Donald Trump has long resorted to Twitter as a forum for childish feuds. Despite now being president-elect, Trump has continued to use social media to attack his foes, which include not just foreign countries (as when he berated China for "one-sided trade" and not helping to contain North Korea) but the government agencies he's going to have to work with in order to protect the American people.
On Friday, Trump is scheduled to meet with heads of the intelligence community, who will brief him on their findings about Russian interference in the election. But he has already made clear on Twitter this week that he doesn't really want to hear what they have to say.
But now we're learning that his feud with the intelligence community goes beyond social media. The Wall Street Journal reported Wednesday that Trump believes the nation's top spy agency, the Office of the Director of National Intelligence, has become "bloated" and "politicized." Trump and his advisers are "also working on a plan to restructure the Central Intelligence Agency, cutting back on staffing at its Virginia headquarters and pushing more people out into field posts around the world." An anonymous source close to the Trump transition told the Journal, "The view from the Trump team is the intelligence world has become completely politicized. They all need to be slimmed down. The focus will be on restructuring the agencies and how they interact."
As president, Trump would be perfectly within his rights to question findings by the intelligence community and restructure it to suit his needs. He also wouldn't be the first president to feud with the intelligence community -- at his own risk. "No president has ever taken on the CIA and come out looking good," an unnamed White House official told the Journal. This is perhaps too sweeping a judgement, but there is definitely a troubled history.
John F. Kennedy, angered by the failure of the Bay of Pig invasion and inadequate information during the Cuban Missile Crisis, was preparing a wholesale revamping of the CIA in the months before his assassination. Jimmy Carter came to office during a time when the CIA was widely discredited by revelations of its involvement in overseas assassinations, and he pushed for the agency to do less covert operations and focus on providing analysis. Carter explicitly condemned the "CIA's role in plotting murder and other crimes." Carter would change his policies in the tail-end of his presidency, when he found that CIA covert actions were necessary to respond to the Iranian Revolution and the Soviet invasion of Afghanistan.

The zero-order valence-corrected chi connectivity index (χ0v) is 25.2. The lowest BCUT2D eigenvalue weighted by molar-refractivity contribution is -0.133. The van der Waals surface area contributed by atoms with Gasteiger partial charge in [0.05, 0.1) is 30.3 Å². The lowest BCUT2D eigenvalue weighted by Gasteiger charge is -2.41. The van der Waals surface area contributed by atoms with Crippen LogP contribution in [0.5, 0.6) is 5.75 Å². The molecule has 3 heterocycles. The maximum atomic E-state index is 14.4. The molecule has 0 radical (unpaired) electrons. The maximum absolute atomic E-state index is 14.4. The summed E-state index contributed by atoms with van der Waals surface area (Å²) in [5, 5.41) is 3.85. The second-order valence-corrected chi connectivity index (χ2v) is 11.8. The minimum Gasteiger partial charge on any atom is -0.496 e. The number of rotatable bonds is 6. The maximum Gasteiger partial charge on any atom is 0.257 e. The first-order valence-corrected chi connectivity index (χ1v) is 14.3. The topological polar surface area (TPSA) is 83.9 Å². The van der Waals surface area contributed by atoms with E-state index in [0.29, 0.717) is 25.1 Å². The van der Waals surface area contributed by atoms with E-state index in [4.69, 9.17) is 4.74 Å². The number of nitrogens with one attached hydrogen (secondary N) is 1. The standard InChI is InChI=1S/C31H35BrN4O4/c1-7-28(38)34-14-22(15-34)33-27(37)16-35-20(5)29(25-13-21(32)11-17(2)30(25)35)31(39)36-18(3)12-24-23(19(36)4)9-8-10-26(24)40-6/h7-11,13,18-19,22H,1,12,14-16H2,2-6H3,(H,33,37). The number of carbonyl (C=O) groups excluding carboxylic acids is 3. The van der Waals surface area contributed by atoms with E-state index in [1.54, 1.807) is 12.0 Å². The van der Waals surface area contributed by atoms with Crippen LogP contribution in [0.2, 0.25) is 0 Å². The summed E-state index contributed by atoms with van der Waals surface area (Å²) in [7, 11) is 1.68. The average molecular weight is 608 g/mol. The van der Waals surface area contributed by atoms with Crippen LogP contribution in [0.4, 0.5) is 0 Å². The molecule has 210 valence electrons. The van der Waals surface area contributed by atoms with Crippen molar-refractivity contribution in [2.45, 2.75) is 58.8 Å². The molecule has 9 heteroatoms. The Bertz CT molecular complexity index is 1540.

Kennedy and Carter fought the CIA on policy grounds. But Trump's feud has a much more personal cast -- in part because it springs from questions about the legitimacy of his presidential victory, and in part because Trump tends to invest every dispute with narcissistic rage. In this way, Trump is closer to Richard Nixon, whose fight with the CIA was entangled with his wounded ego and insatiable pride.
Nixon used to refer to the CIA as "those clowns out at Langley." As historian Rhodri Jeffreys-Jones wrote in the book "The CIA and American Democracy": "Neurotic personal feelings underlay that bias (against the CIA). For example, he was unable to justify his assertion that the Agency conspired against him in the 1960 election. He also clung to a similar, largely irrational suspicion that the American social elite was pitted against him."
Resentful and fearful of the CIA, Nixon tried to ensnare the agency in his corruption, at one point trying to set it up to take the fall for the Watergate break-in. He wanted the CIA to tell the FBI to lay off the investigation because it had national security implications. CIA head Richard Helms refused to let the agency be a scapegoat.
Nixon is a revealing parallel to Trump. Both can be seen as maestros of resentment with a populist anger fueled by a sense that snooty experts are looking down on them. Unappeasable in their rancor, both men adopted a stance of reflexive hostility toward the professionals who administer the state. This anti-professionalism is very different in spirit from attempts to reform the intelligence community as pursued by Kennedy or Carter. The goal of anti-professionalism is not just to get the bureaucracy to work better, but to subdue it, to bring in under the command of the president so that it lacks the independence to offer analysis that displeases the leader.
On CNN on Wednesday, former CIA official Philip Mudd said Trump "can question the intelligence. He cannot humiliate the people who have offered their lives to collect that intelligence." The word "humiliate" is key. The president-elect, as always on Twitter, is playing a game of dominance, asserting his alpha-male right to rule. The problem is that a humiliated intelligence community will also be a hobbled one, much more likely to tell the president what he wants to hear and not offer the critical analysis that informs good decision-making. Such an intelligence community might also seek a more receptive audience, in the form of leaks to the press, and then Trump himself would be the humiliated one.